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Town hall attemps to clarify charter amendment
by Mary Cosgrove
October 30, 2012 04:18 PM | 1256 views | 0 0 comments | 20 20 recommendations | email to a friend | print
To bring clarity to a somewhat muddled issue, the city of McDonough hosted a town hall regarding the upcoming vote on a charter referendum.

In 2003, the city of McDonough changed its form of government from its previous 1981 charter of a strong mayor form of government to a council-manager form of government. This effectively stripped the mayor of most administrative duties, giving them to a city administrator or city manager.

A home rule exemption allows municipalities to change charters, but not forms of government, without legislative approval — a step that was skipped in 2003. Additionally, the language in the 2003 amendment did not specifically define the roles of the city administrator; it mostly tackled what the mayor would not be allowed to do administratively.

“It muddied the effect of the form of government of the city, because it’s not entirely clear when you read the charter document what form of government it is,” said Laurie Henderson, a Decatur-based government attorney, who was brought in by the city to lead the town hall. “It seems to change it to council-manager form of government, but it doesn’t say that. Language is missing.”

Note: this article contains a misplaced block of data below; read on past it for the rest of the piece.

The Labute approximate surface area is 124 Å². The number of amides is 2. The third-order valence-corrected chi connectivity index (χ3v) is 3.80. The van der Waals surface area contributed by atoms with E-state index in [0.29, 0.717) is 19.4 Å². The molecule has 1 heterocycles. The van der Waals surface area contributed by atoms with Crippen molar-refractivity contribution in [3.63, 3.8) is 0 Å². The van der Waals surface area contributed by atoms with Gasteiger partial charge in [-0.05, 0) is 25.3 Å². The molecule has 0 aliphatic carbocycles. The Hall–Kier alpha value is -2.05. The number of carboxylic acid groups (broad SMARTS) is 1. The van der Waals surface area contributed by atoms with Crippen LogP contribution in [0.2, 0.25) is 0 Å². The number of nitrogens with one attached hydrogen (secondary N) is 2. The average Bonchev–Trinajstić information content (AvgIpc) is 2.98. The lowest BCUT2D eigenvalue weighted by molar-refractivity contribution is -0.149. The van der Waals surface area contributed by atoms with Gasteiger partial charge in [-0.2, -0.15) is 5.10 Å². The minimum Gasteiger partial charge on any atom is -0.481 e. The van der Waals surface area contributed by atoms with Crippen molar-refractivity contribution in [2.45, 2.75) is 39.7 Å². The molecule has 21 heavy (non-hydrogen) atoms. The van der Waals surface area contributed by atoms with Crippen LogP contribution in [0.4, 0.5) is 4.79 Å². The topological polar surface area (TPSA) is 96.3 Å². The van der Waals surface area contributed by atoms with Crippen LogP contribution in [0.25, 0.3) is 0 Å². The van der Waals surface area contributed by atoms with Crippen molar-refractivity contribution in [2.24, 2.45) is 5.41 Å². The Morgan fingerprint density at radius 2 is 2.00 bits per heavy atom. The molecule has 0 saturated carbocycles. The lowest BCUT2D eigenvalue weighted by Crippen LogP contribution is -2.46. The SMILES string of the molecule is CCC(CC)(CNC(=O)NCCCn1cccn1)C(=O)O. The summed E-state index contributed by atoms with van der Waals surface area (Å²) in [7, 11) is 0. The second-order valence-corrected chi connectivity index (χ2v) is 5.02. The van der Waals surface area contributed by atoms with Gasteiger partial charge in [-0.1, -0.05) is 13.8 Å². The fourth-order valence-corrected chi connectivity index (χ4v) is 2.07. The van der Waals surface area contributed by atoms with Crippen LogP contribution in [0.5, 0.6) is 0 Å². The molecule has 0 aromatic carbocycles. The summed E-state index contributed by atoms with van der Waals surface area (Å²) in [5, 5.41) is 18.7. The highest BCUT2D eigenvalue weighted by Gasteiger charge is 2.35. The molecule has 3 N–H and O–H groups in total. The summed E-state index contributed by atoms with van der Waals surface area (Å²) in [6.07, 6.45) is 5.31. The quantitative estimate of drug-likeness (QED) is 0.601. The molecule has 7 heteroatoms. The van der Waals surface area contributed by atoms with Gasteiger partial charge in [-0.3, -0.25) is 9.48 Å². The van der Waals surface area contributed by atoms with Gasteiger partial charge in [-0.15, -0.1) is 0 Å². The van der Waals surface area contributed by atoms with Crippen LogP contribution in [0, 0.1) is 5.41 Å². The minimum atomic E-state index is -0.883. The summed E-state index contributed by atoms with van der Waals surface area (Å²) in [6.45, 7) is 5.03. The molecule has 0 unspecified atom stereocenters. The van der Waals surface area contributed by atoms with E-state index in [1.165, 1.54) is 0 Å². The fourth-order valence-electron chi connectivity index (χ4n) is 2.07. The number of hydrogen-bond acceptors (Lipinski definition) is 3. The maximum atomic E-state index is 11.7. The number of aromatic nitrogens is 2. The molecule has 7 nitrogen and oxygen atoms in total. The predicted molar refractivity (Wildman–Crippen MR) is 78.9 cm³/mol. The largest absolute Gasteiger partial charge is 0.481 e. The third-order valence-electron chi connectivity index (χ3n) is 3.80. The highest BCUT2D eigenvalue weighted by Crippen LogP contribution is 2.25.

What is on the Nov. 6 ballot is a charter amendment that more clearly defines the role of the city administrator.

Under the amendment, the city administrator is charged with the day-to-day operations of the city — acting as a liaison between the council and city employees, hiring and firing, supervising departments, creating and managing the budget, among others. However, the city administrator still acts under the direction of the mayor and council.

And the mayor acts as the chief executive office —unchanged from the 2003 charter — making sure laws and ordinances are executed, presiding over meetings, voting, and signing oaths, affidavits and ordinances, among others.

McDonough resident and former council member Sandra Vincent wanted to know whether the mayor’s power to hire and fire will be restored if the new charter amendment does not pass. She said this has been a concern of residents when discussing the amendment.

Henderson said if the new charter amendment does not pass, the default charter will still be the one from 2003, which stripped the mayor of those powers. In no way will a vote against the referendum return the city to operating under the 1981 charter, which was the strong mayor form of government.

While the 2003 charter amendments changed the form of government, the city of McDonough has had a city administrator position in place since 1991.
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